An interminably long wait
Theresa May was certainly taking no risks when she said in the House of Commons last week that the decision to prosecute six people with offences arising out of the 1989 Hillsborough disaster aroused “mixed emotions”. Those emotions are likely to include satisfaction that criminal law due process will take place and concern that the case will reach court more than 28 years after the death of 96 Liverpool football fans at the Hillsborough ground. It has taken too long.
The charges announced by the UK’s Crown Prosecution Service range from gross negligence manslaughter to misconduct in a public office, perverting the course of justice and breaches of health and safety law. All of these are serious charges carrying prison sentences. No organisation that was involved at Hillsborough is to face corporate charges.
There are proper limits to what can now be said. The criminal prosecutions must on no account be endangered. No one should take the risk of saying anything that could be taken to taint the criminal process.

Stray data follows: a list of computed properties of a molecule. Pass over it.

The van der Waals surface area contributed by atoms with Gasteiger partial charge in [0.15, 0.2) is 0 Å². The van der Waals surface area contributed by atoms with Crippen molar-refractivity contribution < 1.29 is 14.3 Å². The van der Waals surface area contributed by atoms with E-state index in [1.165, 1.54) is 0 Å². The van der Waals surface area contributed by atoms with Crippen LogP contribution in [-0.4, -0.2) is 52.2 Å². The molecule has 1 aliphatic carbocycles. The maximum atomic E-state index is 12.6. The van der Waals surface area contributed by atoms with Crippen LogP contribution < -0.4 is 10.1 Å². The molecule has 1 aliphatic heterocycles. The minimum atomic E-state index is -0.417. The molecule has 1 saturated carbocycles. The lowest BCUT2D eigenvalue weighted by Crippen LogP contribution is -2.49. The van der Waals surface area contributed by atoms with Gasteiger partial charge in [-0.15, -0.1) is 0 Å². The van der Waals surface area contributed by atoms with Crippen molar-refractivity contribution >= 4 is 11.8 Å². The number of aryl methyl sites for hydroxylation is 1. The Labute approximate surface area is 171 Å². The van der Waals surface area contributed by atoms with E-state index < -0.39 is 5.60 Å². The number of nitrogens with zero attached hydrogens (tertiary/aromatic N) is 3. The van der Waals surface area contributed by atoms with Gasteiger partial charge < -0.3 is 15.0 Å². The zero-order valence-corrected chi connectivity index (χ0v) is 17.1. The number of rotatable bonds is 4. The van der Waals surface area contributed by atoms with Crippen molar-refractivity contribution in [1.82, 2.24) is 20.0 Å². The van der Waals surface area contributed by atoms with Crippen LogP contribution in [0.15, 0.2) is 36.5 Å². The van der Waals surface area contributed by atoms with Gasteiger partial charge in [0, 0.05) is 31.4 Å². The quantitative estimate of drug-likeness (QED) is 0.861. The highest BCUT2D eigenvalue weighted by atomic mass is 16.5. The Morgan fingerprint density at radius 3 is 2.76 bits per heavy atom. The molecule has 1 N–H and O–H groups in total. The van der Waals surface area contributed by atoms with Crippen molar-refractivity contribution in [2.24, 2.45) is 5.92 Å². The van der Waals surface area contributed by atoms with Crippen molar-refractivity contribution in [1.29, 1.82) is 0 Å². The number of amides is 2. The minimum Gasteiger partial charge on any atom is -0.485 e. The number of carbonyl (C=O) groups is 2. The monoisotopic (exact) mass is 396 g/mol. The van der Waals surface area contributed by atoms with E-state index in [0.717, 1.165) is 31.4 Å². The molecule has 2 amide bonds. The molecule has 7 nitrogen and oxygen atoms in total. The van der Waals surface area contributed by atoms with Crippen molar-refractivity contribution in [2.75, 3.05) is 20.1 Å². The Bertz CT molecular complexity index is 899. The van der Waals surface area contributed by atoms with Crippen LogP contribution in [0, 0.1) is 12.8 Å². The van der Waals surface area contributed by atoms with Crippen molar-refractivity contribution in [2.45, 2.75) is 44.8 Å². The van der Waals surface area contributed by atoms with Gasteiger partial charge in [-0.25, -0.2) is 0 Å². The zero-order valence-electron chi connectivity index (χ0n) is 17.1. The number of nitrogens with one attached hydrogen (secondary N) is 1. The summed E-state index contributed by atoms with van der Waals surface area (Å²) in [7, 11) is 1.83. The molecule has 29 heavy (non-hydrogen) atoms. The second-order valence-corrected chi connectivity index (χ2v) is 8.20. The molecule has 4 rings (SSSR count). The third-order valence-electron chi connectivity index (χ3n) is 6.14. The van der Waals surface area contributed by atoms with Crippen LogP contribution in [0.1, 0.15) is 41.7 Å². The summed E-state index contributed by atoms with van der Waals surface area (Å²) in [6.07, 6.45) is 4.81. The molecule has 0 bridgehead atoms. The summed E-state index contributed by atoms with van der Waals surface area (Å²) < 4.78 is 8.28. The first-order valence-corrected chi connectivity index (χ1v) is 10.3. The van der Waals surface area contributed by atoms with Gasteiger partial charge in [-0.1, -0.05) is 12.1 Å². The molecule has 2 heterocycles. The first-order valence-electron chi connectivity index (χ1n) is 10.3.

The question of responses and proceedings in the wake of human disasters is, however, at the top of the public mind at present. The Grenfell Tower disaster has once again raised issues of individual and corporate responsibility and wider government supervision and practice. There are strong echoes of earlier disasters, including Hillsborough. But it can surely be agreed that it would be intolerable if the issues raised by Grenfell Tower were still the subject of court cases in 28 years.
The evolution of the law and practice in response to public disasters has, for decades, been slow and inadequate. In 1913, for example, Britain’s worst ever mining disaster, at Senghenydd in Glamorgan, killed 439 miners and one rescuer. An inquiry led to negligence charges against the colliery manager under the Coal Mines Act 1911. The manager was fined £24. The colliery owner was fined £10.
By the time of the sinking of the Herald of Free Enterprise off Zeebrugge in 1987, not much had changed. After 193 passengers and crew had drowned, an inquiry found “a disease of sloppiness and negligence” throughout the ferry company. A coroner’s jury brought in a verdict of unlawful killing, after which seven people were charged with gross negligence manslaughter. In addition, the P&O ferry company was charged with corporate manslaughter. At the trial, the judge directed acquittals. Margaret Thatcher knighted P&O’s chairman.
Cases such as Grenfell Tower and Hillsborough are reminders that health and safety law, properly enforced, is a fundamental social necessity. Those with responsibilities should be held accountable.